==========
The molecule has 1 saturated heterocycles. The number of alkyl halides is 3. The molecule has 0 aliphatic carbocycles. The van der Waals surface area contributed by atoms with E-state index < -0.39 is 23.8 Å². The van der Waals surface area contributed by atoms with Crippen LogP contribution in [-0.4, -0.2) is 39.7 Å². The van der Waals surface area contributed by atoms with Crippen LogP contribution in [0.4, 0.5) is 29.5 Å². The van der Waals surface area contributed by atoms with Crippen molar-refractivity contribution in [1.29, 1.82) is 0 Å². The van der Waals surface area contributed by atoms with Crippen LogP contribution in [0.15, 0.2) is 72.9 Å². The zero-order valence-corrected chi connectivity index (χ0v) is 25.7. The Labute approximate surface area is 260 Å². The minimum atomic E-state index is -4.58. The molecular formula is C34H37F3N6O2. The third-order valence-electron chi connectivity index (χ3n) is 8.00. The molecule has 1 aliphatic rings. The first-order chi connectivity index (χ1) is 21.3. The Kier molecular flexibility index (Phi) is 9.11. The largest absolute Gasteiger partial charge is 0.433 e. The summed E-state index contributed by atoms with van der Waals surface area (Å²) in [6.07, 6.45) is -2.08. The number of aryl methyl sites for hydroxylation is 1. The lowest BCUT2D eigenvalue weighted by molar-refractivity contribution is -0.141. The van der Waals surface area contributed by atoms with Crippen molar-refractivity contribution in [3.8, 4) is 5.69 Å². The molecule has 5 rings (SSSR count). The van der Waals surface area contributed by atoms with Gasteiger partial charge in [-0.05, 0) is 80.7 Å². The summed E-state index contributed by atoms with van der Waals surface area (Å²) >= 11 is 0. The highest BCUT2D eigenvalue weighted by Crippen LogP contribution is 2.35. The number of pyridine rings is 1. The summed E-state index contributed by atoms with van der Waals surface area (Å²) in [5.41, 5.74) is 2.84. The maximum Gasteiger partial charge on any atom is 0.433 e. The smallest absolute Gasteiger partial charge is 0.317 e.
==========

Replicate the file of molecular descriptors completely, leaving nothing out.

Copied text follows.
The molecule has 1 saturated heterocycles. The number of alkyl halides is 3. The molecule has 0 aliphatic carbocycles. The van der Waals surface area contributed by atoms with E-state index < -0.39 is 23.8 Å². The van der Waals surface area contributed by atoms with Crippen LogP contribution in [-0.4, -0.2) is 39.7 Å². The van der Waals surface area contributed by atoms with Crippen LogP contribution in [0.4, 0.5) is 29.5 Å². The van der Waals surface area contributed by atoms with Crippen molar-refractivity contribution in [1.29, 1.82) is 0 Å². The van der Waals surface area contributed by atoms with Crippen LogP contribution in [0.15, 0.2) is 72.9 Å². The zero-order valence-corrected chi connectivity index (χ0v) is 25.7. The Labute approximate surface area is 260 Å². The minimum atomic E-state index is -4.58. The molecular formula is C34H37F3N6O2. The third-order valence-electron chi connectivity index (χ3n) is 8.00. The molecule has 1 aliphatic rings. The first-order chi connectivity index (χ1) is 21.3. The Kier molecular flexibility index (Phi) is 9.11. The largest absolute Gasteiger partial charge is 0.433 e. The summed E-state index contributed by atoms with van der Waals surface area (Å²) in [6.07, 6.45) is -2.08. The number of aryl methyl sites for hydroxylation is 1. The lowest BCUT2D eigenvalue weighted by molar-refractivity contribution is -0.141. The van der Waals surface area contributed by atoms with Crippen molar-refractivity contribution in [3.8, 4) is 5.69 Å². The molecule has 5 rings (SSSR count). The van der Waals surface area contributed by atoms with Gasteiger partial charge in [-0.05, 0) is 80.7 Å². The summed E-state index contributed by atoms with van der Waals surface area (Å²) >= 11 is 0. The highest BCUT2D eigenvalue weighted by Crippen LogP contribution is 2.35. The number of pyridine rings is 1. The summed E-state index contributed by atoms with van der Waals surface area (Å²) in [5.41, 5.74) is 2.84. The maximum Gasteiger partial charge on any atom is 0.433 e. The smallest absolute Gasteiger partial charge is 0.317 e.